AAS 200th meeting, Albuquerque, NM, June 2002
Session 52. The Future of Extreme Ultraviolet Astronomy
Topical Session Oral, Wednesday, June 5, 2002, 8:30-10:00am, 10:45am-12:30pm, 2:30-4:00pm, 4:15-6:00pm, Morning in Ballroom A, Afternoon in Ballroom B

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[52.10] What EUV Spectroscopy can tell us about the Local Interstellar Medium

J.L. Linsky (JILA, University of Colorado & NIST)

Fundamental questions concerning the interstellar gas in our local region of the Galactic disk include: (1) the degree of ionization of hydrogen and helium and the source(s) of the ionization, (2) the geometrical structure of the various components of the local interstellar medium, and (3) the physical explanation for the existence and properties of these structures in the dynamic environment of the Galactic disk. The extreme ultraviolet spectrum from 912A to 100A and below contains essential spectroscopic diagnostics for measuring the ionization of hydrogen and helium along lines of sight through the Local Bubble and beyond, out to several hundred parsecs in some directions. Pioneer measurements of the column densities of neutral hydrogen, neutral helium, and ionized helium by EUVE provide essential data for addressing these three questions, but the sensitivity and spectral resolution of EUVE limited its contributions to answering these questions. Measurements of the hydrogen column densities from the Lyman continuum absorption are insensitive to the presence of multiple velocity components along the line of sight, and thus are valuable tests of column densities inferred from analyses of Lyman line absorption by STIS and FUSE.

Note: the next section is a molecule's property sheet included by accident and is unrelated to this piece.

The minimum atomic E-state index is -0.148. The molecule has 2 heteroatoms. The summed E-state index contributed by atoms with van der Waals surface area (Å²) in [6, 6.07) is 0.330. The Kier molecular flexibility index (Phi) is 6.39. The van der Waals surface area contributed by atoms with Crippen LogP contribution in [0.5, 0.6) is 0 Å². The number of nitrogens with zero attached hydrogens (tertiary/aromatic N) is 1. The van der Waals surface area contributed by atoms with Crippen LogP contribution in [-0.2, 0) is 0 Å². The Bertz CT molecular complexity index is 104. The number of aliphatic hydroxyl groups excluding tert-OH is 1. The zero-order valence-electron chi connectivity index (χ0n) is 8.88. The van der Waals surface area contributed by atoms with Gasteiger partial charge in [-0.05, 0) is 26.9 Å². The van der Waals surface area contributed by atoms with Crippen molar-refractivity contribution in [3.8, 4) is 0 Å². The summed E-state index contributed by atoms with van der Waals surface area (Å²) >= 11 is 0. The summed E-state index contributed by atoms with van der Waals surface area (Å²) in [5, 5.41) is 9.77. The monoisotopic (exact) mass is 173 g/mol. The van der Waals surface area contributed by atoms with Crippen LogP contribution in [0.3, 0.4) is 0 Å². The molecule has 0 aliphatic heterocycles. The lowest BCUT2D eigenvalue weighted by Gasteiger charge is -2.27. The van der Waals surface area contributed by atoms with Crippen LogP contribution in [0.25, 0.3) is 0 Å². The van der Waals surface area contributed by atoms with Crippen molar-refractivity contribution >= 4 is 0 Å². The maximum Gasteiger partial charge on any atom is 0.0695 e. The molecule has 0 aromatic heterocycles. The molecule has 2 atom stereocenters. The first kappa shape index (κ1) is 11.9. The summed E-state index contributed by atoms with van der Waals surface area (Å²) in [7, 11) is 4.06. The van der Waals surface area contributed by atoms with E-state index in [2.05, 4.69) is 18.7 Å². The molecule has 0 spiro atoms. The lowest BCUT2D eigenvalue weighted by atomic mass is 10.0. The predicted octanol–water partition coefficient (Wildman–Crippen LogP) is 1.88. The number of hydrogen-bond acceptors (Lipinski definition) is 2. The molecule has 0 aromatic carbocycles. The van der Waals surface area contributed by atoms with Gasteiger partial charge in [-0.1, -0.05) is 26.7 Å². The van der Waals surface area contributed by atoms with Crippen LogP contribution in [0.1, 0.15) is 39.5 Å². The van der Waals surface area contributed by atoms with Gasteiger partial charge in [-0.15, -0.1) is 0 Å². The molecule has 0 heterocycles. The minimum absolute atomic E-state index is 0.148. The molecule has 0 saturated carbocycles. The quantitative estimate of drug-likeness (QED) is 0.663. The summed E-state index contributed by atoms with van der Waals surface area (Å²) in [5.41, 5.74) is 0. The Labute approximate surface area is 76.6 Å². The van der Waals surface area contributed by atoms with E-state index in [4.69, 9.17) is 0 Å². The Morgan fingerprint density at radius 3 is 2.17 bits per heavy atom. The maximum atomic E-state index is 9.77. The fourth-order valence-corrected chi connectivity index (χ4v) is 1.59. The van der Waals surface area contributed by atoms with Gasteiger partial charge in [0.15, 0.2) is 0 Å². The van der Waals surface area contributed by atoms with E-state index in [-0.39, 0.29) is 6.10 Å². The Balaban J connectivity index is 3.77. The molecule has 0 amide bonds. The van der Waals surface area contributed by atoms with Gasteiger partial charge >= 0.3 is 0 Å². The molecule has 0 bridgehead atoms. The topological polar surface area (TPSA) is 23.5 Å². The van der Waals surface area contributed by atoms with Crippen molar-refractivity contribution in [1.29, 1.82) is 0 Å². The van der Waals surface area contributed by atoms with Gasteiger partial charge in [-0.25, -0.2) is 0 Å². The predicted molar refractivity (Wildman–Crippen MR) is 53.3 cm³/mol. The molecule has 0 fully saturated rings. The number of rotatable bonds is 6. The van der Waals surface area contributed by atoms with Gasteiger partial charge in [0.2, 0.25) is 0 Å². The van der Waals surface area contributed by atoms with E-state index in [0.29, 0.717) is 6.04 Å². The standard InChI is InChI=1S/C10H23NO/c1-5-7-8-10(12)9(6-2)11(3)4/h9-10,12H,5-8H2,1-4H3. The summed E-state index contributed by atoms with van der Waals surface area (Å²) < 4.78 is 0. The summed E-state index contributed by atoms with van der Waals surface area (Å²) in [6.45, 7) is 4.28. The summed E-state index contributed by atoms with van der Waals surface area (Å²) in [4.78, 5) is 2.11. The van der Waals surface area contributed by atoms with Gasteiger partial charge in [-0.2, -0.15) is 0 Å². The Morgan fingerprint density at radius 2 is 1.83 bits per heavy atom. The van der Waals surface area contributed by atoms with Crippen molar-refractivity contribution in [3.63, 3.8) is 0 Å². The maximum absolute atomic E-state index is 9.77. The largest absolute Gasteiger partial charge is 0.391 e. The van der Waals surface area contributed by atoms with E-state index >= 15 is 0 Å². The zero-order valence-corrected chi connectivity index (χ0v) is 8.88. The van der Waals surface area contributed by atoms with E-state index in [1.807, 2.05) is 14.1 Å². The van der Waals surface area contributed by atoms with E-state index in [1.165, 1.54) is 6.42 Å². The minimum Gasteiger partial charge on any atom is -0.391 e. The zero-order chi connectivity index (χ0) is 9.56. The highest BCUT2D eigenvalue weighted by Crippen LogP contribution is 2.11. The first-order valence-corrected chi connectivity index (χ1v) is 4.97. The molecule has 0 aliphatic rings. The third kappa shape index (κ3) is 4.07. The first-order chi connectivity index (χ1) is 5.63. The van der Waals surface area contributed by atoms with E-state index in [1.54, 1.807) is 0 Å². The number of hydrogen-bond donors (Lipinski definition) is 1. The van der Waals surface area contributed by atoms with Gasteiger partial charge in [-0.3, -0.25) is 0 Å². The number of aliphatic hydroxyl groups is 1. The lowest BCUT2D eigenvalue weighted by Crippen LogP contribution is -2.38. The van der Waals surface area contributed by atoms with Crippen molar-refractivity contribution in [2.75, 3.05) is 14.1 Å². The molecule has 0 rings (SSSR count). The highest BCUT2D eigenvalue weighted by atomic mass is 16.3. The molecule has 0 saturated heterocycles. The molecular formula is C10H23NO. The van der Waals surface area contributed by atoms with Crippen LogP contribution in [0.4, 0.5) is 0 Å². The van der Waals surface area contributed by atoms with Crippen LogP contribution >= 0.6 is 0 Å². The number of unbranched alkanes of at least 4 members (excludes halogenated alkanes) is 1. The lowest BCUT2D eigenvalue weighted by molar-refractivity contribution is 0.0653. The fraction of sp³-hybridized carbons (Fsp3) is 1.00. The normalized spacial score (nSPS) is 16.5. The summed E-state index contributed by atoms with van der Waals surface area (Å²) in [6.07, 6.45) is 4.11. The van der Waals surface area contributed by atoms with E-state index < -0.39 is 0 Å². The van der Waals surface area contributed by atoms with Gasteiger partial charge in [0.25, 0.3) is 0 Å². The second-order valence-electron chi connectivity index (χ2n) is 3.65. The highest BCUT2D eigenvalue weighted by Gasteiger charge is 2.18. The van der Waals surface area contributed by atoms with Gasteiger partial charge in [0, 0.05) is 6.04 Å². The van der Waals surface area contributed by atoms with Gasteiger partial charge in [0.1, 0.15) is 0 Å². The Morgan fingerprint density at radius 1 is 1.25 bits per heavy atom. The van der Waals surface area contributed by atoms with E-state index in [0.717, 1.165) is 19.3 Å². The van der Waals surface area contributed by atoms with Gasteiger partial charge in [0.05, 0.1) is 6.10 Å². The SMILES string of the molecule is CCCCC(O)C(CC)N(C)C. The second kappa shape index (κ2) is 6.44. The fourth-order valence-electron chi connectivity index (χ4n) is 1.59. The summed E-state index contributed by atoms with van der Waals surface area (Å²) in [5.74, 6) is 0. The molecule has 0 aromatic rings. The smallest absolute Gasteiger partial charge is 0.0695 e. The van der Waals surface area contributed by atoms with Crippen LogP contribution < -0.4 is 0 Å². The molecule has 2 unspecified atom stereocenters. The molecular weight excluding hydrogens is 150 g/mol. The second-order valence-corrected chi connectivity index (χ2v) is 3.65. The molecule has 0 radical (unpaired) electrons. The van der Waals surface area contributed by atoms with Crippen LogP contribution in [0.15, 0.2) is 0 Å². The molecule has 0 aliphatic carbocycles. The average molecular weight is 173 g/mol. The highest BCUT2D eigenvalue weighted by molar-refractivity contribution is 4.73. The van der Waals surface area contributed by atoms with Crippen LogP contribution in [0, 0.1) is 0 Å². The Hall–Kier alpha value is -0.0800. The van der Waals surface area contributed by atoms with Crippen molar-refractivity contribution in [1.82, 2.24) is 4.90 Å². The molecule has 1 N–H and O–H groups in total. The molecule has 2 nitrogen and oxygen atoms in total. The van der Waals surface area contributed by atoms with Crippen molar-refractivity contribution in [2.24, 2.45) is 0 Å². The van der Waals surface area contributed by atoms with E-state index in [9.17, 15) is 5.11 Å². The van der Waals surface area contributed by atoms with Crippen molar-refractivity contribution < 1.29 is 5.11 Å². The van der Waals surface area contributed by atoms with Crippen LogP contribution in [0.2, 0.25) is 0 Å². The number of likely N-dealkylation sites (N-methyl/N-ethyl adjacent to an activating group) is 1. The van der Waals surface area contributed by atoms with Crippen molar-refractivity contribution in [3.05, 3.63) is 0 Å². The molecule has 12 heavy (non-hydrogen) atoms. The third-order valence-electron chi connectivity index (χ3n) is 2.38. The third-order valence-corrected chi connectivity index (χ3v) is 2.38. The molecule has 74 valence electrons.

A future EUV spectrometer with greater sensitivity will be able to measure accurate hydrogen column densities to 1020 cm-2. A future instrument with higher spectral resolution should also be able to measure column densities from the resonance lines of HeI and HeII. Also, accurate measurements of the relative strengths of stellar coronal emission lines originating from common upper levels should provide accurate measurements of the hydrogen and helium column densities along the lines of sight to late-type stars.

This work is supported by NASA through grant S-56500-D to NIST and the University of Colorado.

If you would like more information about this abstract, please follow the link to http://jilawww.colorado.edu/~jlinsky/. This link was provided by the author. When you follow it, you will leave the Web site for this meeting; to return, you should use the Back comand on your browser.

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Bulletin of the American Astronomical Society, 34
© 2002. The American Astronomical Soceity.